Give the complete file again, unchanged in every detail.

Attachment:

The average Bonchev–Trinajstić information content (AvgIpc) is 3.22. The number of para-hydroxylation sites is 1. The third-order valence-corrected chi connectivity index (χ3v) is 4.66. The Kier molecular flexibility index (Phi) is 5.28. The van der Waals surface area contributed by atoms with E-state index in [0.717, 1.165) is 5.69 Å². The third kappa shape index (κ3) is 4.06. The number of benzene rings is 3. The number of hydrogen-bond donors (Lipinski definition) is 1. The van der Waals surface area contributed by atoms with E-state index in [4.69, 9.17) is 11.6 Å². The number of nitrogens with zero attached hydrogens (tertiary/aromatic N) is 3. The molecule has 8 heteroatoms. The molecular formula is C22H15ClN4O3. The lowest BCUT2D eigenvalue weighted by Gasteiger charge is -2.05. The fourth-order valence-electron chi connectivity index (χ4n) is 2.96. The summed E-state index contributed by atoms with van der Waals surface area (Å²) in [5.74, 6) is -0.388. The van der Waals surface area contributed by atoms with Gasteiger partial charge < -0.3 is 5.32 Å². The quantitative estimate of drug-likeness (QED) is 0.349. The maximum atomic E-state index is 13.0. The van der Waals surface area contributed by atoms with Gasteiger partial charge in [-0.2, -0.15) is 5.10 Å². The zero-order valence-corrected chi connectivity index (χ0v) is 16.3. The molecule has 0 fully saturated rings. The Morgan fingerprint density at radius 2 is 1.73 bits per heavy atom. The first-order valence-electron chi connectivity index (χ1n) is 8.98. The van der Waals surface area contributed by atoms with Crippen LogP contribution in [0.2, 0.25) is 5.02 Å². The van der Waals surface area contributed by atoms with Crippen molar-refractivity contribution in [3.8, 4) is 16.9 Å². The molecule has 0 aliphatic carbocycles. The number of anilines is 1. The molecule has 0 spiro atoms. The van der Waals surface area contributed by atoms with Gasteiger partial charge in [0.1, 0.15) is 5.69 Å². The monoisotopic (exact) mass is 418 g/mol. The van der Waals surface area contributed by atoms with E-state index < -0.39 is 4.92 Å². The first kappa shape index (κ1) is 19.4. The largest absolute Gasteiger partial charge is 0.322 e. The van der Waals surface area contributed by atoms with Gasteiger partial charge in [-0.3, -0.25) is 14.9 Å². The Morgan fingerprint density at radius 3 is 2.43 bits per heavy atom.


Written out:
The average Bonchev–Trinajstić information content (AvgIpc) is 3.22. The number of para-hydroxylation sites is 1. The third-order valence-corrected chi connectivity index (χ3v) is 4.66. The Kier molecular flexibility index (Phi) is 5.28. The van der Waals surface area contributed by atoms with E-state index in [0.717, 1.165) is 5.69 Å². The third kappa shape index (κ3) is 4.06. The number of benzene rings is 3. The number of hydrogen-bond donors (Lipinski definition) is 1. The van der Waals surface area contributed by atoms with E-state index in [4.69, 9.17) is 11.6 Å². The number of nitrogens with zero attached hydrogens (tertiary/aromatic N) is 3. The molecule has 8 heteroatoms. The molecular formula is C22H15ClN4O3. The lowest BCUT2D eigenvalue weighted by Gasteiger charge is -2.05. The fourth-order valence-electron chi connectivity index (χ4n) is 2.96. The summed E-state index contributed by atoms with van der Waals surface area (Å²) in [5.74, 6) is -0.388. The van der Waals surface area contributed by atoms with Gasteiger partial charge < -0.3 is 5.32 Å². The quantitative estimate of drug-likeness (QED) is 0.349. The maximum atomic E-state index is 13.0. The van der Waals surface area contributed by atoms with Gasteiger partial charge in [-0.2, -0.15) is 5.10 Å². The zero-order valence-corrected chi connectivity index (χ0v) is 16.3. The molecule has 0 fully saturated rings. The Morgan fingerprint density at radius 2 is 1.73 bits per heavy atom. The first-order valence-electron chi connectivity index (χ1n) is 8.98. The van der Waals surface area contributed by atoms with Crippen LogP contribution in [0.2, 0.25) is 5.02 Å². The van der Waals surface area contributed by atoms with Crippen molar-refractivity contribution in [3.8, 4) is 16.9 Å². The molecule has 0 aliphatic carbocycles. The number of anilines is 1. The molecule has 0 spiro atoms. The van der Waals surface area contributed by atoms with Gasteiger partial charge in [0.1, 0.15) is 5.69 Å². The monoisotopic (exact) mass is 418 g/mol. The van der Waals surface area contributed by atoms with E-state index < -0.39 is 4.92 Å². The first kappa shape index (κ1) is 19.4. The largest absolute Gasteiger partial charge is 0.322 e. The van der Waals surface area contributed by atoms with Gasteiger partial charge in [-0.3, -0.25) is 14.9 Å². The Morgan fingerprint density at radius 3 is 2.43 bits per heavy atom.